US execs vow to stop casting white actors to voice BAME characters
The animation sector is entering a period of reckoning as white actors relinquish their roles voicing BAME characters, while Sandra Oh has decried the UK’s lack of diversity behind-the-camera.
The creators of The Simpsons, BoJack Horseman, Big Mouth and Apple TV+’s Central Park all expressed regret over the weekend at having cast white voiceover actors as they revealed plans to correct past wrongdoings.
The Simpsons will no longer use white actors to voice characters from other ethnic backgrounds, following Hank Azaria’s move earlier this year to stop playing Indian-American character Apu after 30 years.
“Moving forward, The Simpsons will no longer have white actors voice non-white characters,” the producers said in a short statement.
Meanwhile, Netflix animated comedy Big Mouth’s Jenny Slate, who voices black character Missy, has stepped down from her role, as has Kristen Bell in Apple TV+’s musical series Central Park.
“We made a mistake, took our privilege for granted and we’re working hard to do better moving forward”
Big Mouth creators Nick Kroll, Andrew Goldberg, Mark Levin and Jennifer Flackett apologised in an Instagram statement and expressed regret for their decision to cast Slate in the first instance.
“We made a mistake, took our privilege for granted and we’re working hard to do better moving forward,” they added.
Bell said her being cast in Central Park showed “a lack of awareness of my pervasive privilege”.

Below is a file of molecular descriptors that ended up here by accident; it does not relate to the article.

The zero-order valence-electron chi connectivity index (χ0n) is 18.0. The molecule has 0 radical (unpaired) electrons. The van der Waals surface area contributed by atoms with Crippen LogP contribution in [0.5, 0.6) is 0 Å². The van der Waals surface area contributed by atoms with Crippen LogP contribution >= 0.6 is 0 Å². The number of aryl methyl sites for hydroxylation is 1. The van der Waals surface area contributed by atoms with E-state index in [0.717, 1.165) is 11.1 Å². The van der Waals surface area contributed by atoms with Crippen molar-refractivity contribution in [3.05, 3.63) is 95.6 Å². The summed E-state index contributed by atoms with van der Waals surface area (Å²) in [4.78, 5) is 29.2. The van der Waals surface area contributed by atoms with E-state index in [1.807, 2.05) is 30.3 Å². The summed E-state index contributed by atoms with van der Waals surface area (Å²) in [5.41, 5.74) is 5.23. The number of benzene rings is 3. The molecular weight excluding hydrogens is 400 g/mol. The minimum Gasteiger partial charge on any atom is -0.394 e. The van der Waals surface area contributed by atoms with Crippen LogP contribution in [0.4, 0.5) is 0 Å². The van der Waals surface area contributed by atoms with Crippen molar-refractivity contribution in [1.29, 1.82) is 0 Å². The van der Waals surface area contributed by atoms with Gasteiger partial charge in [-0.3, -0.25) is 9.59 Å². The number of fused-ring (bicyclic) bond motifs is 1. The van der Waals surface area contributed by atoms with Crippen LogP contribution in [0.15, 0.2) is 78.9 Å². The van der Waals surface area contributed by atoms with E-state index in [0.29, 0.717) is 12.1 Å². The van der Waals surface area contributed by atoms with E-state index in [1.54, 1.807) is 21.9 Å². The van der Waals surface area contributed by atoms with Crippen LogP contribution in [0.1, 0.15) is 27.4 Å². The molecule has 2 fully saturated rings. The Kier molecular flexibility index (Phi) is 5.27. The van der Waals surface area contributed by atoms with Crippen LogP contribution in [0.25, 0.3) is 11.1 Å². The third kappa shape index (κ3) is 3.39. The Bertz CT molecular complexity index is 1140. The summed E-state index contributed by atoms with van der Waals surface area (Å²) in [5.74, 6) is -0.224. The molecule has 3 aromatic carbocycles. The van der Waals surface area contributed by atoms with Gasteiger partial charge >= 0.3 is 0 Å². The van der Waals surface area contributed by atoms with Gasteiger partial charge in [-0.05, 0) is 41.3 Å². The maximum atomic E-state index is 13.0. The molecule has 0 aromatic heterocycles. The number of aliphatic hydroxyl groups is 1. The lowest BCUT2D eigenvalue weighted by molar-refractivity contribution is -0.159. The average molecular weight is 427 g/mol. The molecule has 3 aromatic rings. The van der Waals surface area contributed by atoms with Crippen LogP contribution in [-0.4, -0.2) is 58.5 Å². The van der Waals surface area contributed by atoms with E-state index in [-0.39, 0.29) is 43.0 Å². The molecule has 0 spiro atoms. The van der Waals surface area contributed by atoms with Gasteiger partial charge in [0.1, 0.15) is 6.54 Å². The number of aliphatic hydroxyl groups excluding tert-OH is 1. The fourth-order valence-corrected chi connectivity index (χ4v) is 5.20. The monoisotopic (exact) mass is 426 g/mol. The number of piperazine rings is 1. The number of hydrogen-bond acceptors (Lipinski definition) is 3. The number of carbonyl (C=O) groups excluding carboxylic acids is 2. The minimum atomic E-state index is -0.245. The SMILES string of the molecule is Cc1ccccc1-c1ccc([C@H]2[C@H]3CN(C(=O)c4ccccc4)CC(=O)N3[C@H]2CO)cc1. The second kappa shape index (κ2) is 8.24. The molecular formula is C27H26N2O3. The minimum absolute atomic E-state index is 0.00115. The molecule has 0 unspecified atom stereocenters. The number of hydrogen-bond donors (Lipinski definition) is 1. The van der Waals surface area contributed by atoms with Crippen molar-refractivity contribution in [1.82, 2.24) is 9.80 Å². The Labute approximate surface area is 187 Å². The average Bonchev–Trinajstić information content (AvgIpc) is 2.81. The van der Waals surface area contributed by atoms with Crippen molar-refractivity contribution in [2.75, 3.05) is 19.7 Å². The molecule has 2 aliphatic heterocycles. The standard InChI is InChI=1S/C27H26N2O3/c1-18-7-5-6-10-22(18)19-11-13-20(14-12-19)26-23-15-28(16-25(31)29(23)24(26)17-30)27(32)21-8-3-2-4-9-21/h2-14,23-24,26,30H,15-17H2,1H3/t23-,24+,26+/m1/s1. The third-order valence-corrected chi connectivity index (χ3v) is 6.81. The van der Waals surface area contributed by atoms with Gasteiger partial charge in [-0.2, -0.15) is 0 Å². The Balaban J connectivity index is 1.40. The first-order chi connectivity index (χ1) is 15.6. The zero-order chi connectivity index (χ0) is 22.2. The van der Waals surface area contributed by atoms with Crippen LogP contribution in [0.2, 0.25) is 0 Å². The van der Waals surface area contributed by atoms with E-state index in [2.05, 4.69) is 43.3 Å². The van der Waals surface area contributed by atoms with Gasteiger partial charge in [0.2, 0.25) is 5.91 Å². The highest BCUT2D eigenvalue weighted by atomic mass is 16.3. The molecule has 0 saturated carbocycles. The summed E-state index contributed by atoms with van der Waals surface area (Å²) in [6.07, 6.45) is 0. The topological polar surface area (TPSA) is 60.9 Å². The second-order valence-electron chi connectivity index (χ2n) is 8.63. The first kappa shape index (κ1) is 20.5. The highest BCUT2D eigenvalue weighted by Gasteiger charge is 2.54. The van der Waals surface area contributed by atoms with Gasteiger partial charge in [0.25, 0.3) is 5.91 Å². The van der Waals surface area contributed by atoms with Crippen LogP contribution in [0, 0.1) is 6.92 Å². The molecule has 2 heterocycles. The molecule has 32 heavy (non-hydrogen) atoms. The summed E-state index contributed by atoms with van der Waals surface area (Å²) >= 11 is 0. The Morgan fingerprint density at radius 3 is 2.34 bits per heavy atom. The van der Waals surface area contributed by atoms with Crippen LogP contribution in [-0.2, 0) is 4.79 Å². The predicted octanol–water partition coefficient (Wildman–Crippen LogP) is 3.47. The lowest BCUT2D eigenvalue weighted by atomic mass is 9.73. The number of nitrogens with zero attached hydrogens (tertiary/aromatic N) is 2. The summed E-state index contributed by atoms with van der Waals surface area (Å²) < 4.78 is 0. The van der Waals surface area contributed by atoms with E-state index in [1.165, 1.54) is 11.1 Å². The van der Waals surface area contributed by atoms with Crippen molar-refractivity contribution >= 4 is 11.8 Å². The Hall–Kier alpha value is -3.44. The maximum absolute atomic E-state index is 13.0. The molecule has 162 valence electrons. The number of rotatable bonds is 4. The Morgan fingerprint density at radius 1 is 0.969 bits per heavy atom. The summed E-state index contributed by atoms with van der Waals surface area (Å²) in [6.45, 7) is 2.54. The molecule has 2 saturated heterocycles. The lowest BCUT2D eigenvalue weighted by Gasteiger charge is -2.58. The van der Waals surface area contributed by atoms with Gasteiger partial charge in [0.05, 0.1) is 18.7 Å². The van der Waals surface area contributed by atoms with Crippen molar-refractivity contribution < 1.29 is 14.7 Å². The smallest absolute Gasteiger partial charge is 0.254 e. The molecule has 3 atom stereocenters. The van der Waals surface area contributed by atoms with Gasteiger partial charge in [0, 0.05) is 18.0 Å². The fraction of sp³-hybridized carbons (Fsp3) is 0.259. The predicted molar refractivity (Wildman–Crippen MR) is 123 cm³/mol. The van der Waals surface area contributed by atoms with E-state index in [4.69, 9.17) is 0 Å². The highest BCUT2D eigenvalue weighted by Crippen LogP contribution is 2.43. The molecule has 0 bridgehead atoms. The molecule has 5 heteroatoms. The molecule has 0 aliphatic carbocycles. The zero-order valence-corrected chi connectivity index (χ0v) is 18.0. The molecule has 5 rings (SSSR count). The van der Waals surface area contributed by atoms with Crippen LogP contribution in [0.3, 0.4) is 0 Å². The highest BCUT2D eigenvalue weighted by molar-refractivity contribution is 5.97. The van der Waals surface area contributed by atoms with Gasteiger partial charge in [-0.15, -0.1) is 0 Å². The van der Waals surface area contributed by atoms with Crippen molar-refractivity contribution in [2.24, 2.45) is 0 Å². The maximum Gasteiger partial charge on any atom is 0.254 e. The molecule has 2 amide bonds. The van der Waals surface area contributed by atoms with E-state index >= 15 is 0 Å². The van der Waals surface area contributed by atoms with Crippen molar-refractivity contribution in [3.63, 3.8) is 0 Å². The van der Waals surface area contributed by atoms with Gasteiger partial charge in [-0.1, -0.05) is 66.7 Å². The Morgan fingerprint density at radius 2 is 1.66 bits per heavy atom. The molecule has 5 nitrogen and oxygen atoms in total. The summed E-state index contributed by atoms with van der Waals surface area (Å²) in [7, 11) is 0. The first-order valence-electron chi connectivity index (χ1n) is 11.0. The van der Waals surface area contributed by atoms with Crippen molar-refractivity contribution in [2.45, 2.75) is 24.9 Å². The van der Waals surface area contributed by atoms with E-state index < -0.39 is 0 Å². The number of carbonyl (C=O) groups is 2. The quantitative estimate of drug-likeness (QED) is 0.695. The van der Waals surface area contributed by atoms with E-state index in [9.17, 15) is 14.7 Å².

She added: “Casting a mixed-race character with a white actress undermines the specificity of the mixed race and Black American experience.
“It was wrong and we, on the Central Park team, are pledging to make it right.”
Although BoJack Horseman has now concluded its six-season run on Netflix, show creator Raphael Bob-Waksberg took to Twitter last week to express regret that Vietnamese-American character Diane Nguyen was voiced by a white actor, Alison Brie.
Sandra Oh: UK lagging behind US
Meanwhile, Killing Eve and Gray’s Anatomy star Sandra Oh said the UK TV industry is “far behind” the US in terms of off-screen diversity.
In conversation with Kerry Washington for a YouTube Variety series, Oh contrasted her experiences working with the likes of Shonda Rhimes in the US to Sid Gentle’s BBC America thriller, where she said she is often the only Asian person on set.
“The development of people behind the camera is very slow in the UK,” she said.
“Sometimes it would be me and 75 white people and I have not come from that [in the US]. My film career has been much more independent, mostly working with women and women of colour.”
British talent such as Steve McQueen and Riz Ahmed have recently expressed similar sentiments.
The BBC’s diversity masterplan, issued last week, is set to force all new commissions to hit a 20% off-screen target for BAME, disabled and working class talent from next year.